Relentless in honouring such a black-and-white perspective on racial profiling, London Has Fallen isn’t so much a satisfying sequel – which it certainly isn’t – rather than it is a thinly-disguised propaganda movie for right-wing nutjobs, not unlike film-within-a-film Nation’s Pride in Quentin Tarantino’s Inglourious Basterds. However, that fictional piece of WW2 cinema glorified Nazis, while this actual piece of modern cinema is somehow more offensive in how it shows pretty much everyone who isn’t an aggressively hot-blooded American as an untrustworthy, potentially deadly threat to the fifty states that must be destroyed for the greater good – or, to paraphrase Butler’s character, “go back to Fuckheadistan”. It’s actually quite ugly when you think about it, especially when it’s coming from people who originally wanted nothing more than to make a clone of Die Hard set in the White House (incidentally, the events of the first film are oddly never even mentioned in passing here, so one has to assume that Korean terrorists occupying the Oval Office and murdering thousands of innocent civilians was just another day for these people).

While the script is filled with uncomfortably patriotic anecdotes, the direction enforces the stoic tone through sheer un-pleasantries and occasional incompetency. Babak Najafi takes over from the first film’s director Antoine Fuqua, and it’s appropriate that his filmography to date also includes Easy Money II: Hard to Kill because this film, given its quality and production values, feels like it should have been direct-to-DVD instead of being trotted out to cinemas nationwide. Though Najafi does spare us some incredibly frustrating, A Good Day to Die Hard-levels of shaky camera work for the most part, he still gives the film a slow and ultimately joyless tone that presents its multiple action set-pieces as absolute slogs rather than adrenalin rushes, with some of the worst CGI we’ve seen in a straight action film in years that’s used on everything from helicopter crashes to actual blood, when at least one of those things could have been done practically. It’s also a very inconsistent movie, with streets being filled with civilians minding their own business as usual despite a very obvious TERRORIST ATTACK – which makes one assume this was filmed wildly out of sequence, or the continuity person on-set was off sick that day – and in later scenes characters racing through the streets that are wet with puddles one moment and then completely dry the next, which makes this something of an editing nightmare.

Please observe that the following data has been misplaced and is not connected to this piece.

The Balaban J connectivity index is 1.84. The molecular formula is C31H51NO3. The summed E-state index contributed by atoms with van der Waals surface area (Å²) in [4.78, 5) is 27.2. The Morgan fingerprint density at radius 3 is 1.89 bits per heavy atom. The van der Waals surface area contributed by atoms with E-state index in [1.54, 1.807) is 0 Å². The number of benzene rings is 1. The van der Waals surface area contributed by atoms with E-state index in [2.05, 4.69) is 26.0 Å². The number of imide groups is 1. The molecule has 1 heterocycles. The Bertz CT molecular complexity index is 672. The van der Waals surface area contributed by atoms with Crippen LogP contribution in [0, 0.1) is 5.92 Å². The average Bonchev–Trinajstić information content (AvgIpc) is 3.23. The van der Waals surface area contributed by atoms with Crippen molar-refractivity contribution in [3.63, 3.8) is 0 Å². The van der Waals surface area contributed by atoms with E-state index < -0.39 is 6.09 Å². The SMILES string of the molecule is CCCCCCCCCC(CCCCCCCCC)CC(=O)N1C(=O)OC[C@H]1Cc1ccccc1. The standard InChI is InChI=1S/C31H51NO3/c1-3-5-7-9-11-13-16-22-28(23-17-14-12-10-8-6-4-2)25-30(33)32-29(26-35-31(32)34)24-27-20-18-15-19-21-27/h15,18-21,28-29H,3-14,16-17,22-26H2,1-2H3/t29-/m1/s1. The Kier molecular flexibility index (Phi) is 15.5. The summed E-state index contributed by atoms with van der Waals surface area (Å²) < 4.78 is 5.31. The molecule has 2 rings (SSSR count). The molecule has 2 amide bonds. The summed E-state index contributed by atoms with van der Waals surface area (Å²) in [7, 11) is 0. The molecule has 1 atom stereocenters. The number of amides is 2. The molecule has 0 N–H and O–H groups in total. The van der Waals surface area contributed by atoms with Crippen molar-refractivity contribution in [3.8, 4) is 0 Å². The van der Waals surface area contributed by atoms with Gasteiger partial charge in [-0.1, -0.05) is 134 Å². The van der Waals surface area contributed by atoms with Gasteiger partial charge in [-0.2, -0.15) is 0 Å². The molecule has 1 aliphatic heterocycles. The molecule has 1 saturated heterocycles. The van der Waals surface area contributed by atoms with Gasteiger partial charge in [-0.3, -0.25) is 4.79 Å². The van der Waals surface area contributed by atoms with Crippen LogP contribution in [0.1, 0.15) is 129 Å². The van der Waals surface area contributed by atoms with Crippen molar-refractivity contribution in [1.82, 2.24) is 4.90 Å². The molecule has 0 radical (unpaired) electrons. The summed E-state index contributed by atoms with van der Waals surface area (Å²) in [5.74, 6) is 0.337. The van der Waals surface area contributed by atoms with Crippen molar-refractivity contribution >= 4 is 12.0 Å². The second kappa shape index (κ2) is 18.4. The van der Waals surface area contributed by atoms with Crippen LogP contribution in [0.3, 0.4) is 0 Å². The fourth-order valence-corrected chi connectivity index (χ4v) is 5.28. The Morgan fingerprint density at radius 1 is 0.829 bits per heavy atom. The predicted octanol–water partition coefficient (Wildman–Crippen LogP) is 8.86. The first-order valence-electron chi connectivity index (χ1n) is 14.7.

It’s all a bit of a shame, because while Olympus Has Fallen wasn’t a great movie by any means, it was a reasonably entertaining B-movie that wasn’t afraid to go where softer, PG-13 action films were too mild to go before. London Has Fallen, however, is not only a rubbish sequel, but one that takes the xenophobia it presents and glorifies it to increasingly uncomfortably levels that make this an essential addition to Donald Trump’s private collection of pornography.

And yet, it was still easier to sit through than Grimsby

SO, TO SUM UP…

London Has Fallen is a grossly xenophobic action sequel that glorifies its sadistic violence and attitudes to anyone that isn’t a red-white-and-blue-blooded American, also suffering from inept direction that doesn’t even provide us with the simple luxury of having it be brainless fun instead of the uncomfortable right-wing propaganda piece that it is.